Two trips a week to park has big health benefits, study finds

Expert says other research shows how green spaces can help combat obesity and stress

A trip to the local park twice a week could pay dividends in personal health terms, particularly mental wellbeing, new research has found.

A detailed study on how people in Ireland interact with green space has also shed light on what kind of parks encourage greater use.

The Economic and Social Research Institute (ESRI) was commissioned by the Environmental Protection Agency (EPA) to evaluate not just the health benefits of such areas but how people might be incentivised to make the most of them.

The Irish project surveyed 1,050 adults between February and May last year on how often they visited green spaces. They were then asked to rate their own physical and mental health and a correlation was drawn between two sets of complex data.


While two trips a week was found to have significant health benefits, any increase on that will only fractionally improve the outcome.

‘Mildly active’

"What is important is basically to be mildly active, not to be really, really active, at least in terms of green spaces," Dr Gianluca Grilli said, adding that park visits were not a substitute for going to the gym.

“The highest improvement on the health indicators that we experienced was the mental wellbeing – it’s good for your let’s say self-assessment of health; how do you actually feel?”

Presenting some initial findings to an ESRI Environment and Health Conference on Friday, Dr Grilli noted several pieces of research had already shown how green spaces can help combat obesity and stress, and improve life satisfaction.

Design choices

Respondents were also invited to indicate what type of green space or park to which they would be more likely to travel. They were given six general design choices, while one of four variations of questionnaires was selected randomly for each respondent.

The researchers found an average view of the ideal facility included water features, a variety of waking tracks, particularly of medium size, and facilities such as coffee shops. Conversely, there was an aversion to trees – possibly a reflection of safety concerns.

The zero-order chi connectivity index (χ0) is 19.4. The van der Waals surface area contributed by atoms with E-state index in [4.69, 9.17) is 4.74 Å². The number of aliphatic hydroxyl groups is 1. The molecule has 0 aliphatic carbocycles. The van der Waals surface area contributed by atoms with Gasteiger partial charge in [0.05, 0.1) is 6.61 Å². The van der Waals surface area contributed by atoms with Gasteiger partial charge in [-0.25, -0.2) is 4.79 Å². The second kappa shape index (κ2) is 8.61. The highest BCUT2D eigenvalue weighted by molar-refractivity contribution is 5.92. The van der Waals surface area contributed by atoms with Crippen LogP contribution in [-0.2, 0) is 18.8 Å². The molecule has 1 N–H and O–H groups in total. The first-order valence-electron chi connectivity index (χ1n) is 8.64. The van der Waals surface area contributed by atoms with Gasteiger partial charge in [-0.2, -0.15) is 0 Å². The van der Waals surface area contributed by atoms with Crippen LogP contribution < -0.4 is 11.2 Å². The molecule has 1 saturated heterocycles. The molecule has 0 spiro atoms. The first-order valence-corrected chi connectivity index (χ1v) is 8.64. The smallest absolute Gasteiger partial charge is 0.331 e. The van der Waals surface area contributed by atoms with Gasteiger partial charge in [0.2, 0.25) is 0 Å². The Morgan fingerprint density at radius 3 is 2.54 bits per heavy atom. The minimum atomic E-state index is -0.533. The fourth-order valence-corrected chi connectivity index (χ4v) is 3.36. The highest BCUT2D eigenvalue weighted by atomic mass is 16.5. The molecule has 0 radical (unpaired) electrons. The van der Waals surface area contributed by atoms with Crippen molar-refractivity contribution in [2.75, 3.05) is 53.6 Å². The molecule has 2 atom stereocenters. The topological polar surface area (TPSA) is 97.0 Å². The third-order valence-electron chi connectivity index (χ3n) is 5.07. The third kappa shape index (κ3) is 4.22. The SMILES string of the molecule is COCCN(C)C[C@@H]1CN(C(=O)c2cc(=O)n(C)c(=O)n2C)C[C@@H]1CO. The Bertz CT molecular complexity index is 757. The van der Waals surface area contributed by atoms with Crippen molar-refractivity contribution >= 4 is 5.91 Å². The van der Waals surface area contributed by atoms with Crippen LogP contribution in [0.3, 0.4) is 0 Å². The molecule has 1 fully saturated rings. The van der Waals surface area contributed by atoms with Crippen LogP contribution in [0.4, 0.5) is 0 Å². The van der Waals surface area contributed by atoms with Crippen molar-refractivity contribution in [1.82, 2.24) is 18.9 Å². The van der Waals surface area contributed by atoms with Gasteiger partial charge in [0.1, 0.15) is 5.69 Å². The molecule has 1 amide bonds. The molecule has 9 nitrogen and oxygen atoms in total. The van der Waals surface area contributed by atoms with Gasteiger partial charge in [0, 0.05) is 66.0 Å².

By 2050, the UN estimates about one-third of the world’s population will live in urban areas, a development that brings renewed focus on how society uses open space.

In a separate presentation, Prof Enda Murphy of the school of architecture, planning and environmental policy at UCD addressed the issue of noise pollution – Ireland's "forgotten pollutant", most commonly the result of transport infrastructure.

According to a World Health Organisation study in 2011, noise pollution carries a "disease burden" second only to air pollution.

Noise-health relationships

“In the EU, problems with noise are often raised at the highest level together with global warming in public surveys which might surprise a lot of people,” said Prof Murphy.

“And I think the surprise comes partly from the fact that in Ireland the awareness around noise-health relationships in particular is much worse than it is in most other European countries.”

He said despite their growing popularity electric vehicles would not significantly reduce transport noise as it is caused more by vehicle motion than by engines.

Mark Hilliard

Mark Hilliard

Mark Hilliard is a reporter with The Irish Times